Google already includes YouTube mapping capabilities in Google Maps and now Google has added the video content capability to its business profiles. According to Mark Robertson, founder of Reel SEO (an online information resource dedicated to the marriage of new medias) this is the next natural step for promoting local content.
It is now possible for small local business owners to add a YouTube video of their business to Google Maps business profiles listings. Robertson details the new Google Maps video feature in his article entitled Google Maps Adds New Video Layer = Local Search + Online Video + Mapping. He believes there are wide possibilities for local businesses but also cites current difficulties with Google Maps Videos.
How to see YouTube videos in Google Maps
YouTube videos are a new layer to select on Google Maps. Simply hover your mouse over the satellite icon on the upper right hand corner of a Google map and select “more” to reveal the video option. Once selected, the map will populate with YouTube videos right on the map along with business names, geography details, roads and traffic information! A quick Google maps view of a city will populate with these videos, though as you move further from more populous areas, fewer videos appear (naturally).
How to get a YouTube video featured in Google Maps
In order to map a YouTube video, businesses (and private individuals) link the video with the location by giving the proper geo-location of the video uploaded on YouTube. Robinson also believes it seems important to include a specific geo-location of the uploaded YouTube video.
Google Maps videos still seem imperfect and a little mysterious. Robertson muses that he does not think all geo-tagged videos are available. He notes that in his explorations of this new layer of video on Google maps, the videos he checked each named the city in the video description at YouTube. Two comments from readers to this article write that their own geo-tagged videos do not appear on Google maps. One reader wonders how Google decides which videos to display while another speculates that his search wasn’t specific enough, or maybe too specific. Another quirk noted by Robinson is that a screenshot of a Google Map with a video pictured in the article was taken down from Google Maps and now can no longer click to play it on his tutorial in the Reel SEO article.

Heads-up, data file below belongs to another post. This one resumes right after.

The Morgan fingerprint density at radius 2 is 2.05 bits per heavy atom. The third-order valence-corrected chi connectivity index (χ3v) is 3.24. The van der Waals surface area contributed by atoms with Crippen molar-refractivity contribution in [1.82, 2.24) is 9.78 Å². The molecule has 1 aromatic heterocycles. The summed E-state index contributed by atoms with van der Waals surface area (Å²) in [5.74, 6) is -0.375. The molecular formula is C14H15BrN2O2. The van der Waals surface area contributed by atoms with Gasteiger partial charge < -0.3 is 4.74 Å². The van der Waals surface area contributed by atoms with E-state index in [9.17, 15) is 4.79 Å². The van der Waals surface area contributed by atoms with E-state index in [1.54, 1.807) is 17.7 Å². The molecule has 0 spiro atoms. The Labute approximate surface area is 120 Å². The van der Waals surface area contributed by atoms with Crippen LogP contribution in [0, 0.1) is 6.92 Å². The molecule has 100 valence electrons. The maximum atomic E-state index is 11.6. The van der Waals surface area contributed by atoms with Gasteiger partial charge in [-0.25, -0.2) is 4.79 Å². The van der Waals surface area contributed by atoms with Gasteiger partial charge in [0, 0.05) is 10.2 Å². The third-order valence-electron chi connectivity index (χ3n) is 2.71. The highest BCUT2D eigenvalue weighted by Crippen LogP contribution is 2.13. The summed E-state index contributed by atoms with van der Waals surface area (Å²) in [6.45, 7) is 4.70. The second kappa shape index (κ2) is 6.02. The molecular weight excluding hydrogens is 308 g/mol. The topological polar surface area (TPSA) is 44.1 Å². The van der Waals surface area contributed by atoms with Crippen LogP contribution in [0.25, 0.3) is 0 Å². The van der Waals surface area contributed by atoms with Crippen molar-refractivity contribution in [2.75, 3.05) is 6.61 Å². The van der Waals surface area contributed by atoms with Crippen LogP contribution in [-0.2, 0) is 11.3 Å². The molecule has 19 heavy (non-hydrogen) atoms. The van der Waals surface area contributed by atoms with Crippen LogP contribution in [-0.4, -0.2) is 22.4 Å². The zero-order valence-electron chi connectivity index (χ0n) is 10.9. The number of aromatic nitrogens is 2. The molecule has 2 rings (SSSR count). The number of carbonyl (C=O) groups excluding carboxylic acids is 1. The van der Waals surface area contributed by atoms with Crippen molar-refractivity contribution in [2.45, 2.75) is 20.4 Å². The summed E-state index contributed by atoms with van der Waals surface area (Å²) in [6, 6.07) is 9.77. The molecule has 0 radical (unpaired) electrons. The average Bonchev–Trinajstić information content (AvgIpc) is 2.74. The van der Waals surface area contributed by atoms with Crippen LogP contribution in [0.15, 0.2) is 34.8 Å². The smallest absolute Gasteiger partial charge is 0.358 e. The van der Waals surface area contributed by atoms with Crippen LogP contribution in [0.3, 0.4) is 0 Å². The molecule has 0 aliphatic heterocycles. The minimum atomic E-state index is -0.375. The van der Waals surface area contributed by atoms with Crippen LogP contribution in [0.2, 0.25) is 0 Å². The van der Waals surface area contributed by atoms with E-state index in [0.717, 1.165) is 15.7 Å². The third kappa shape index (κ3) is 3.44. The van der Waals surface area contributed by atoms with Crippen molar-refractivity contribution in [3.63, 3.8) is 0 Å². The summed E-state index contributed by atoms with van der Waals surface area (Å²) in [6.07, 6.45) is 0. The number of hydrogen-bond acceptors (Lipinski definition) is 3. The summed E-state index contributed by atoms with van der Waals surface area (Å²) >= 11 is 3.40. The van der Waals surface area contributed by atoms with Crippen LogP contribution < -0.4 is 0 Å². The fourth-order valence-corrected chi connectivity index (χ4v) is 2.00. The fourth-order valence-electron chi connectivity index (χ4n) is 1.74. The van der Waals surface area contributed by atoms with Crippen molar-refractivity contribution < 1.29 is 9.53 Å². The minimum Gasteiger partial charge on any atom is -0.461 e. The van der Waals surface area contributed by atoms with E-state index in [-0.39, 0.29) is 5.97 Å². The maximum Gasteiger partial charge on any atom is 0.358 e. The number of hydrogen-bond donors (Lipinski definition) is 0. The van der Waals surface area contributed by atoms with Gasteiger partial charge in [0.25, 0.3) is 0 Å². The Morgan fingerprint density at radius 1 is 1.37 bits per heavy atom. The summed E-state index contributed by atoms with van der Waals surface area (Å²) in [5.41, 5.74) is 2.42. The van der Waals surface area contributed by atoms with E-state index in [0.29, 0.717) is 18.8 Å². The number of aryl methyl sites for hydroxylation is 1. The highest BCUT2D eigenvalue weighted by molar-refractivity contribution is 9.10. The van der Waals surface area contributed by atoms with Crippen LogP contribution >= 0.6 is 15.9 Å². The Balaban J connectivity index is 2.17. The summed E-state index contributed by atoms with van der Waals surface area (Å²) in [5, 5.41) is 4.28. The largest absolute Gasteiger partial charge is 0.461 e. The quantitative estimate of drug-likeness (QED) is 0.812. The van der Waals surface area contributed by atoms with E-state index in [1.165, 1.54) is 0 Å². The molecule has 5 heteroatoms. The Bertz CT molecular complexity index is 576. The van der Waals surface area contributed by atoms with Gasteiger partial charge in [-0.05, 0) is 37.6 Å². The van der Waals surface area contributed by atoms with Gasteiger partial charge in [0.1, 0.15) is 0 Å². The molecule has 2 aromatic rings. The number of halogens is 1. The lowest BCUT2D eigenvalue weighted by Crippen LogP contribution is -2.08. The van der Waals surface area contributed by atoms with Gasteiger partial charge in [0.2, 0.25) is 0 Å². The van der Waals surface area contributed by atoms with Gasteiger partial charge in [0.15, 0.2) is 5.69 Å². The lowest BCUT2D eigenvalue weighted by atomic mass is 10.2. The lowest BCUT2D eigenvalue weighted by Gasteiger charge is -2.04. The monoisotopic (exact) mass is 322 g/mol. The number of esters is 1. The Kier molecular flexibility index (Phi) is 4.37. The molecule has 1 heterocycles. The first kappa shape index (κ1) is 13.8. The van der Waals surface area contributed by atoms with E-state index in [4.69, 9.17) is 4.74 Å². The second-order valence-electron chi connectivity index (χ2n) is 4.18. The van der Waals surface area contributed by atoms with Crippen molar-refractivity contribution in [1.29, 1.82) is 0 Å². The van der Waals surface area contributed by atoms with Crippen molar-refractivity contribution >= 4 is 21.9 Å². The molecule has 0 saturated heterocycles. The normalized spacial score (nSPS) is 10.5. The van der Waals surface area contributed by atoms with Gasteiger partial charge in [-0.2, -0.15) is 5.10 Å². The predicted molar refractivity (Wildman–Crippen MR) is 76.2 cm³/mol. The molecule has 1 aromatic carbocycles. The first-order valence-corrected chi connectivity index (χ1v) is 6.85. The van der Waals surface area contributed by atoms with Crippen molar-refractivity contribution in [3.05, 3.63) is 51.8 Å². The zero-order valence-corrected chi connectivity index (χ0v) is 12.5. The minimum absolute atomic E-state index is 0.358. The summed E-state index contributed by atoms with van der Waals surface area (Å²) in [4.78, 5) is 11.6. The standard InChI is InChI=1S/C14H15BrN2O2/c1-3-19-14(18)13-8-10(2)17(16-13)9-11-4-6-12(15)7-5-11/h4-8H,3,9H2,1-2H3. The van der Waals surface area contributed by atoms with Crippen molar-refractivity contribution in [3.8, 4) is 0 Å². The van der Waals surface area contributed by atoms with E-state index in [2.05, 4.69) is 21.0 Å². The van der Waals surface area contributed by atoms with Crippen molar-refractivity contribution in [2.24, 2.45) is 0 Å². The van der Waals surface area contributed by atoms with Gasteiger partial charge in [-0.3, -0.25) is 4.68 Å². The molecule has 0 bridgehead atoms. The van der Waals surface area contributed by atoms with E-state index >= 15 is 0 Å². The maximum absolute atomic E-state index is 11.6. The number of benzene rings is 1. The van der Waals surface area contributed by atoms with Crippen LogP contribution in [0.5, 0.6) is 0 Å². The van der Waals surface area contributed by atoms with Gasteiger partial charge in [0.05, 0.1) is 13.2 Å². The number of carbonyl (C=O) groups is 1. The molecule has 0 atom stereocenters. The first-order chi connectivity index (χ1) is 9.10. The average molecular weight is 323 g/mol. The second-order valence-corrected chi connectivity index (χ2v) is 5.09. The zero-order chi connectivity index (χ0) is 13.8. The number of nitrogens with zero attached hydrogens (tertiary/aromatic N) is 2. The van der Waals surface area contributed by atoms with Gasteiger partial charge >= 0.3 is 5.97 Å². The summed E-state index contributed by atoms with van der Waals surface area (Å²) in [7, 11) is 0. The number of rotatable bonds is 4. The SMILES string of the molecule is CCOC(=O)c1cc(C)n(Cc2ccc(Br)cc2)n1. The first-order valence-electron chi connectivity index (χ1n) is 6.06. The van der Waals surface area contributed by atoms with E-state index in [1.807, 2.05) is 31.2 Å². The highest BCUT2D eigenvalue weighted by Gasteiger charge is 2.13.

Video mapping is still new and does not yet appear in most Google local business listings. But videos within Google maps hold interesting promise for online marketing and search engine optimization. Business owners can now promote their business with more than just photos. Now they can show local flair through the new geo-mapped videos. YouTube’s value resides in the live feelings of these videos. What better way to fuse new top end Google technology with the familiarity of a YouTube video? Robertson asserts that it is now up to businesses to use the tremendous possibilities of video Google mapping to send online traffic to local business.
John Mitchell contributed this article for 522 productions, a video production company located in the Washington, DC area.